Hereford cattle can be identified by their white faces and red bodies; because of this coloration, the breed is also called whiteface. Herefords may also have patches of white on their chests, flanks, bellies, lower legs and the tips of their tails, or switches. Their necks and legs are short, and their heads are broad. Their horns are short, thick and down-turned.
Polled Herefords are a variation of this breed that are born without horns. They were developed by Warren Gammon in the early 20th century by crossbreeding standard Herefords with the hornless mutation.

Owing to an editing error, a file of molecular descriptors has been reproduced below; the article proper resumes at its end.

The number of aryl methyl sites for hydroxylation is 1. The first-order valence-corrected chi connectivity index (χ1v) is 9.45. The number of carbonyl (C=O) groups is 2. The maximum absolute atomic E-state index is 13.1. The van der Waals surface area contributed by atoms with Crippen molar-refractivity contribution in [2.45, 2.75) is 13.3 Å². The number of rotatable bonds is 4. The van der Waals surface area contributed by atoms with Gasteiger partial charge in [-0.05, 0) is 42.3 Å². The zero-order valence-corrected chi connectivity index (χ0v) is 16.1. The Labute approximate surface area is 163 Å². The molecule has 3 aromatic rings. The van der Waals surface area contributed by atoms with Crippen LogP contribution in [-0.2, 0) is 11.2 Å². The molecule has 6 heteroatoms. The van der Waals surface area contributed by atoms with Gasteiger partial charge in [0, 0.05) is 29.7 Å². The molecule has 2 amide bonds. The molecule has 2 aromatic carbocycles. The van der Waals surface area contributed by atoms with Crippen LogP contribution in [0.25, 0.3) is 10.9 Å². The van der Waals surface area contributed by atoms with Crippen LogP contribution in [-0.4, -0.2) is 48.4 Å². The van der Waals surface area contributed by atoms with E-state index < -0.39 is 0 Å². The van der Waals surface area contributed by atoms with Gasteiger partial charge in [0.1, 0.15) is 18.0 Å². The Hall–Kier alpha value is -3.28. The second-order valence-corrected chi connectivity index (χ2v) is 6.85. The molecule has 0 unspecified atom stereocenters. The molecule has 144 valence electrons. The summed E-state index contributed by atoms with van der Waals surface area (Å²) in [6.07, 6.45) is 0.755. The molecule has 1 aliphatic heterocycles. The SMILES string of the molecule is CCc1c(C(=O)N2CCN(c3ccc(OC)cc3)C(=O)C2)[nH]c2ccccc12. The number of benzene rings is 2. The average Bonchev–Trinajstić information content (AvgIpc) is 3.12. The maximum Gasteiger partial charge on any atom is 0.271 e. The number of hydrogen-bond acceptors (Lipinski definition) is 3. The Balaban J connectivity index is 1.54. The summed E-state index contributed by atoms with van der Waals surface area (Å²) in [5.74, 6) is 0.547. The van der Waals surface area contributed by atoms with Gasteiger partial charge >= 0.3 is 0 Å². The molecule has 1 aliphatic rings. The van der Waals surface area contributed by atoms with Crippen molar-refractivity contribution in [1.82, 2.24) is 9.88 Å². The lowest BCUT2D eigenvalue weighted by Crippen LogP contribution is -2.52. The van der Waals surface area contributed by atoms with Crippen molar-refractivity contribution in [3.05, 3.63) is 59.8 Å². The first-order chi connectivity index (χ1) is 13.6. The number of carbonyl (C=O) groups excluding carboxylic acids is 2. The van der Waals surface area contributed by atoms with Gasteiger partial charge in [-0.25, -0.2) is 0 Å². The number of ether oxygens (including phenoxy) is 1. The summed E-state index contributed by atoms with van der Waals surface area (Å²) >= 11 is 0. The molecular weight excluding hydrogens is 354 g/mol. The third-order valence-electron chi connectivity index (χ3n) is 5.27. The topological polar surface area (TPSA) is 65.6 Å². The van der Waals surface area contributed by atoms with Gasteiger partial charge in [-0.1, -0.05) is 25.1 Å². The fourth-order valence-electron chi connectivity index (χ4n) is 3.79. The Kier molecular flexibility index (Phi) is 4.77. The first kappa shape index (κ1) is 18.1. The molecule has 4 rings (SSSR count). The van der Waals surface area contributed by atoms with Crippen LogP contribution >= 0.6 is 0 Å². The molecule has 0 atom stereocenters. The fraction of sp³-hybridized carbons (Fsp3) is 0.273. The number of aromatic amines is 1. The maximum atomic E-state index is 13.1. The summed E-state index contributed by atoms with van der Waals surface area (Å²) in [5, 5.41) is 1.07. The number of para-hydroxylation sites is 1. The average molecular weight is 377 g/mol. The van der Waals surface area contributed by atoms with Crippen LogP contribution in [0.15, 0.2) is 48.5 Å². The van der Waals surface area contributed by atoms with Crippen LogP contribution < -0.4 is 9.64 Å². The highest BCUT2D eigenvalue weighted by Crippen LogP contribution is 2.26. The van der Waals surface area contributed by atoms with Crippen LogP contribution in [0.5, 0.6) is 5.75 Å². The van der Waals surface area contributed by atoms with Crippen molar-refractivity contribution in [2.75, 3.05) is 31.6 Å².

Herefords are one of the most popular breeds of beef cattle because they are easy to raise in various types of climates. They mature early, are long-lived and graze easily. Cows can give birth past the age of 15. Some farmers value these cows so highly that they allow the cattle to live out their natural life spans. Hereford cattle are also known for being sweet-natured.
This breed of cattle comes from Hereford County in England. American politician Henry Clay was the first to bring the breed to the United States; he bought them for his own farm in Kentucky in 1817. Importation of Hereford cattle in large numbers began in the 1840s and 1850s.